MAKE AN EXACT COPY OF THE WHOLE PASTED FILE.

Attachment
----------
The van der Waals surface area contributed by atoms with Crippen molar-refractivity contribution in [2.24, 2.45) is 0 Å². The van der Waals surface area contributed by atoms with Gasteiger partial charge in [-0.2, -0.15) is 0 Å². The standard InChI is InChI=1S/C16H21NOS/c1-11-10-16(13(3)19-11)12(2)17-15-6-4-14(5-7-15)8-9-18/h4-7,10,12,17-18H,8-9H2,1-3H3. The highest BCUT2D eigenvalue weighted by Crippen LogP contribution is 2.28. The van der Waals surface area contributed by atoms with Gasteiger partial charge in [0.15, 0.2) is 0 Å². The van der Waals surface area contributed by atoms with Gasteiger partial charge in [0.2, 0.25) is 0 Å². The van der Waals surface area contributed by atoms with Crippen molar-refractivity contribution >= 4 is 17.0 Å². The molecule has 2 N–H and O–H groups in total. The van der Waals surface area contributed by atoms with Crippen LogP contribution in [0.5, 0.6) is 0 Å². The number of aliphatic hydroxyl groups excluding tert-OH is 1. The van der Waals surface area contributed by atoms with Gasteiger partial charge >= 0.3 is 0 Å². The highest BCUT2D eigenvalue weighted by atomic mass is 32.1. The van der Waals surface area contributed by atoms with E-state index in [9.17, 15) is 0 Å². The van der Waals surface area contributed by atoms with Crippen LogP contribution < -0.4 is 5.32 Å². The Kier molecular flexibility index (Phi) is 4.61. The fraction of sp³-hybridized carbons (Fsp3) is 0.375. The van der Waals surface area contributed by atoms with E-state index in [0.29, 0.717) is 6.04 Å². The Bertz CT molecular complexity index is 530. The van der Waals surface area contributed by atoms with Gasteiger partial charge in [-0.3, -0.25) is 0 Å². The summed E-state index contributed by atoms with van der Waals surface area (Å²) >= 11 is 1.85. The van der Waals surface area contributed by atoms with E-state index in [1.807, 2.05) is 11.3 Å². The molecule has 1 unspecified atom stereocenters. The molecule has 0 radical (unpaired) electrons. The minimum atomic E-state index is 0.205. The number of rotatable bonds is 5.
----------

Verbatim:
The van der Waals surface area contributed by atoms with Crippen molar-refractivity contribution in [2.24, 2.45) is 0 Å². The van der Waals surface area contributed by atoms with Gasteiger partial charge in [-0.2, -0.15) is 0 Å². The standard InChI is InChI=1S/C16H21NOS/c1-11-10-16(13(3)19-11)12(2)17-15-6-4-14(5-7-15)8-9-18/h4-7,10,12,17-18H,8-9H2,1-3H3. The highest BCUT2D eigenvalue weighted by Crippen LogP contribution is 2.28. The van der Waals surface area contributed by atoms with Gasteiger partial charge in [0.15, 0.2) is 0 Å². The van der Waals surface area contributed by atoms with Gasteiger partial charge in [0.2, 0.25) is 0 Å². The van der Waals surface area contributed by atoms with Crippen molar-refractivity contribution >= 4 is 17.0 Å². The molecule has 2 N–H and O–H groups in total. The van der Waals surface area contributed by atoms with Crippen LogP contribution in [0.5, 0.6) is 0 Å². The number of aliphatic hydroxyl groups excluding tert-OH is 1. The van der Waals surface area contributed by atoms with Gasteiger partial charge >= 0.3 is 0 Å². The highest BCUT2D eigenvalue weighted by atomic mass is 32.1. The van der Waals surface area contributed by atoms with E-state index in [9.17, 15) is 0 Å². The van der Waals surface area contributed by atoms with Crippen LogP contribution < -0.4 is 5.32 Å². The Kier molecular flexibility index (Phi) is 4.61. The fraction of sp³-hybridized carbons (Fsp3) is 0.375. The van der Waals surface area contributed by atoms with E-state index in [0.29, 0.717) is 6.04 Å². The Bertz CT molecular complexity index is 530. The van der Waals surface area contributed by atoms with Gasteiger partial charge in [-0.3, -0.25) is 0 Å². The summed E-state index contributed by atoms with van der Waals surface area (Å²) >= 11 is 1.85. The van der Waals surface area contributed by atoms with E-state index in [1.807, 2.05) is 11.3 Å². The molecule has 1 unspecified atom stereocenters. The molecule has 0 radical (unpaired) electrons. The minimum atomic E-state index is 0.205. The number of rotatable bonds is 5.